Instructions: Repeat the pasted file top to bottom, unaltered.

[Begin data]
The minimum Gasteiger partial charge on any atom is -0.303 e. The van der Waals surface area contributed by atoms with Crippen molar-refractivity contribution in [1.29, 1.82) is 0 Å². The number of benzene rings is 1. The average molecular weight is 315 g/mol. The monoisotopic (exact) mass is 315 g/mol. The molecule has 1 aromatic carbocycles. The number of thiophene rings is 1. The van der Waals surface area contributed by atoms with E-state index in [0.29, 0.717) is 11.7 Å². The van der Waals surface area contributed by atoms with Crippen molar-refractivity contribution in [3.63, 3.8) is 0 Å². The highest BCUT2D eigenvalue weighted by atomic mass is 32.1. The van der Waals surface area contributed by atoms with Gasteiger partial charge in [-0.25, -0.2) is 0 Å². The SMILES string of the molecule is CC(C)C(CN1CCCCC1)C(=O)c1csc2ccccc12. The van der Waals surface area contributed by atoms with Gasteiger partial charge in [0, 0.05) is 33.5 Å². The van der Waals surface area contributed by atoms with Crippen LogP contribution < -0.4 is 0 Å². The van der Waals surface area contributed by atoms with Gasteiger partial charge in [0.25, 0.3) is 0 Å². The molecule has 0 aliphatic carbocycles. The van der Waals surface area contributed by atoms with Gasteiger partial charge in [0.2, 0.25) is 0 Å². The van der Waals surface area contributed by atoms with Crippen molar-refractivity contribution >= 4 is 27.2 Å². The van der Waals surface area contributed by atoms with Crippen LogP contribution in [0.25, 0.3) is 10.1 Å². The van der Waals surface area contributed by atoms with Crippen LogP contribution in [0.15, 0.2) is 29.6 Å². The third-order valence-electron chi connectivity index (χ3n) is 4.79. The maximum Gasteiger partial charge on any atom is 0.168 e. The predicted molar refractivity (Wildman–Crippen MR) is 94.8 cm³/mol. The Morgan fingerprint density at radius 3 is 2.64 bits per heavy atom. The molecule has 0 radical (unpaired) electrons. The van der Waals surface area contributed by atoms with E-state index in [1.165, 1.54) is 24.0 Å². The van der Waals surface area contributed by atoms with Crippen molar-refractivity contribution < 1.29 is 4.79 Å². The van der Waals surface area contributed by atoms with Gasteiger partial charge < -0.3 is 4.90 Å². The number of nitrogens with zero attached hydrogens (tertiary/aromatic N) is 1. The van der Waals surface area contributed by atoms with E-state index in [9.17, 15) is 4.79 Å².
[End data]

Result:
The minimum Gasteiger partial charge on any atom is -0.303 e. The van der Waals surface area contributed by atoms with Crippen molar-refractivity contribution in [1.29, 1.82) is 0 Å². The number of benzene rings is 1. The average molecular weight is 315 g/mol. The monoisotopic (exact) mass is 315 g/mol. The molecule has 1 aromatic carbocycles. The number of thiophene rings is 1. The van der Waals surface area contributed by atoms with E-state index in [0.29, 0.717) is 11.7 Å². The van der Waals surface area contributed by atoms with Crippen molar-refractivity contribution in [3.63, 3.8) is 0 Å². The highest BCUT2D eigenvalue weighted by atomic mass is 32.1. The van der Waals surface area contributed by atoms with Gasteiger partial charge in [-0.25, -0.2) is 0 Å². The SMILES string of the molecule is CC(C)C(CN1CCCCC1)C(=O)c1csc2ccccc12. The van der Waals surface area contributed by atoms with Gasteiger partial charge in [0, 0.05) is 33.5 Å². The van der Waals surface area contributed by atoms with Crippen LogP contribution < -0.4 is 0 Å². The van der Waals surface area contributed by atoms with Gasteiger partial charge in [0.25, 0.3) is 0 Å². The molecule has 0 aliphatic carbocycles. The van der Waals surface area contributed by atoms with Gasteiger partial charge in [0.2, 0.25) is 0 Å². The van der Waals surface area contributed by atoms with Crippen molar-refractivity contribution >= 4 is 27.2 Å². The van der Waals surface area contributed by atoms with Crippen LogP contribution in [0.25, 0.3) is 10.1 Å². The van der Waals surface area contributed by atoms with Crippen LogP contribution in [0.15, 0.2) is 29.6 Å². The third-order valence-electron chi connectivity index (χ3n) is 4.79. The maximum Gasteiger partial charge on any atom is 0.168 e. The predicted molar refractivity (Wildman–Crippen MR) is 94.8 cm³/mol. The Morgan fingerprint density at radius 3 is 2.64 bits per heavy atom. The molecule has 0 radical (unpaired) electrons. The van der Waals surface area contributed by atoms with E-state index in [1.165, 1.54) is 24.0 Å². The van der Waals surface area contributed by atoms with Crippen molar-refractivity contribution < 1.29 is 4.79 Å². The van der Waals surface area contributed by atoms with Gasteiger partial charge < -0.3 is 4.90 Å². The number of nitrogens with zero attached hydrogens (tertiary/aromatic N) is 1. The van der Waals surface area contributed by atoms with E-state index in [9.17, 15) is 4.79 Å².